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Extra film study has helped Evan Engram become an even greater weapon for Rebels’ offense

Extra film study has helped Evan Engram become an even greater weapon for Rebels’ offense


OXFORD, MS – Ole Miss head coach Hugh Freeze assured Evan Engram, the Rebels’ senior tight end, that he would be more involved in this season’s offense. Engram is doing his part to make sure that happens—including watching hours and hours of film on Florida State’s defense.

There were those who thought Engram would declare for the NFL Draft last season at the conclusion of his junior year. However, the Powder Springs, Georgia native decided to return to Ole Miss to help the Rebels earn a trip to Atlanta for the SEC Championship game.

Freeze told Engram it’s up to him to play a pivotal part in the offense.

I have had to come in and watch film and learn defenses, learn coverages and learn what play calls and what concepts work best for what I bring to the table. So, I’m definitely sitting in with Coach (Maurice) Harris and Coach (Dan) Werner and talking with Coach Freeze on different concepts.

Ole Miss tight end Evan Engram

Engram’s extra film study could add even more to an Ole Miss offense that shattered many school records in 2015. “I think it’s going to be huge for our offense, huge for my game as well, too,” he said. “I can really sit back and see what the defense is in. I feel like that’s added to my game a whole lot more.”

Engram at SEC MD

Evan Engram, shown here at 2016 SEC Media Days, has put in hours in the film room for the Rebels (Photo credit: Evelyn VanPelt, The Rebel Walk)

Engram has also spent a great deal of time in the film room with Rebels’ senior quarterback Chad Kelly and the rest of the tight ends, breaking down the Seminoles’ defense.

The chemistry between Kelly and Engram has progressed and could lead to an Ole Miss offense that outpaces even the 2015 version that led the Southeastern Conference in total yards (6,731).

“It’s definitely a lot better from putting the work in the spring,” Engram said about the chemistry with Kelly. “He had surgery in the spring, so spring didn’t last long for him. But the time we did have, it was really good and even in camp we were trying to click. So, it’s definitely a lot better than it was last year for sure.”

With the season opener on Monday coming against No. 4 Florida State, there couldn’t be a better time for Engram and Kelly to be firing on all cylinders.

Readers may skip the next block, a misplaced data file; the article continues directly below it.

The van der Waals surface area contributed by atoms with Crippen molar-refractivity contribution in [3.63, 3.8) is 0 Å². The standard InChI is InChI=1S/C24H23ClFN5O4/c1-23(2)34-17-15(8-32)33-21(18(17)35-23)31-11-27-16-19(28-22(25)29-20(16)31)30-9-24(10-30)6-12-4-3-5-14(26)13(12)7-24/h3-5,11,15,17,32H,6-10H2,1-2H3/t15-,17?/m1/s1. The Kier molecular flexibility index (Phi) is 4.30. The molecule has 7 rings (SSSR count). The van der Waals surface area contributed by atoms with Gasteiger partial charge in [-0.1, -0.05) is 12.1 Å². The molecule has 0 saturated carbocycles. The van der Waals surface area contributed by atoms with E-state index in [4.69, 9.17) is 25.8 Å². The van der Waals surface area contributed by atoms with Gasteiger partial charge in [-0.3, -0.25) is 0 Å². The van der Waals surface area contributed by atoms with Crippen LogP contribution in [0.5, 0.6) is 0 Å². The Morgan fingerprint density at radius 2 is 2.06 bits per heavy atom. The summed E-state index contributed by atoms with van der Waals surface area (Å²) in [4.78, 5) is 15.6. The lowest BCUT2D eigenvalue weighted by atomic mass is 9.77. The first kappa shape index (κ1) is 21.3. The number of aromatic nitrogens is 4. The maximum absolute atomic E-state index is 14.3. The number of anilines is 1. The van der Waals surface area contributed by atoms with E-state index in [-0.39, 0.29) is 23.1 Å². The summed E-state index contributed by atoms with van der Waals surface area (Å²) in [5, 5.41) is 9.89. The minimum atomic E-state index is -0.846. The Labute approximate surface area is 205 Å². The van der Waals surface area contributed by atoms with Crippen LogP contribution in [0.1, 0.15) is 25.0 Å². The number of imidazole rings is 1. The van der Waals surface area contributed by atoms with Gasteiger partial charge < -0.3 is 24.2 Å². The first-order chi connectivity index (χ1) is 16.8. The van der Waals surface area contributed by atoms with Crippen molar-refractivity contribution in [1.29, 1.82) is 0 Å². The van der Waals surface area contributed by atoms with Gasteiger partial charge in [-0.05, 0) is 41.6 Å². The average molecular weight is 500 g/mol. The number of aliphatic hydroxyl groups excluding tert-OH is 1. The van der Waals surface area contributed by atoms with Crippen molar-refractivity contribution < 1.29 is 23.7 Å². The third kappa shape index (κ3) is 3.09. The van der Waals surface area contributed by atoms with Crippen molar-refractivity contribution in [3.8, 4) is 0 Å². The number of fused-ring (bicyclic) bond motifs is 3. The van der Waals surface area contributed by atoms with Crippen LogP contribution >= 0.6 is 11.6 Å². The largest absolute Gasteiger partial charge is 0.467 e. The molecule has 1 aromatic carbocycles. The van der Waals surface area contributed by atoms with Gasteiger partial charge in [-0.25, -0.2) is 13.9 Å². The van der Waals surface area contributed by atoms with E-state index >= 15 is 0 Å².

“I think as an offense, as a whole, it’s important for that,” Engram said. “Just to kind of build that chemistry with each receiver and for him to know our tendencies, where we are going to be and how are we going to run certain routes. I think that’s huge for our entire offense.”

Engram is preparing to face a Seminoles’ defense that has at least eight defensive backs able to line up in multiple positions in the secondary. Sophomores Tarvarus McFadden and Marcus Lewis will play at cornerback for the Seminoles. Lewis will play at the star position in nickel formations since senior Marquez White has locked down one of the starting cornerback jobs.

Evan Engram, shown here in the Rebels' 2015 Egg Bowl win, returns for his senior season to help lead the Rebels to the SEC title game. (Photo credit: Cameron Brooks)

Evan Engram, shown here in the Rebels’ 2015 Egg Bowl win, returns for his senior season to help lead the Rebels to the SEC title game. (Photo credit: Cameron Brooks)

Sophomore Derwin James will start at free safety, but could possibly see action as a nickel defensive back or edge rusher on the defensive line. Junior Trey Marshall and senior Nate Andrews are the two most experienced strong safeties for FSU and could split rep time with James at the safety position. Lewis, Marshall and freshman Levonta Taylor are listed at the Seminoles’ star position.

In all his film study, Engram said he noticed how the FSU group loves to play man-to-man defense. The Seminoles’ defense ranked ninth in the country in 2015, allowing only 17.5 points per game.

“When I first started watching film, I really hope they continue to play man like they do on film,” Engram said. “They do some zone stuff, but a lot of times they like to put their athletes on other team’s athletes and just battle. So, I hope they play us like this because we will be ready for it.”


About The Author

Courtney Smith

Courtney is from Memphis and received his Bachelor's Degree in Fine Arts from the University of Memphis in May of 2014. He began his journalism career covering the Memphis Tigers Men's basketball team, which landed him an intern position on 730 Yahoo Sports Radio and a position with A freelance writer for the Associated Press, Courtney is also a member of The Rebel Walk team and reports regularly on Ole Miss football and basketball. Courtney, the father of a six-year old girl named Soniyah, prefers to cover NCAA basketball and football, but is happy to report on any other sport that comes his way.

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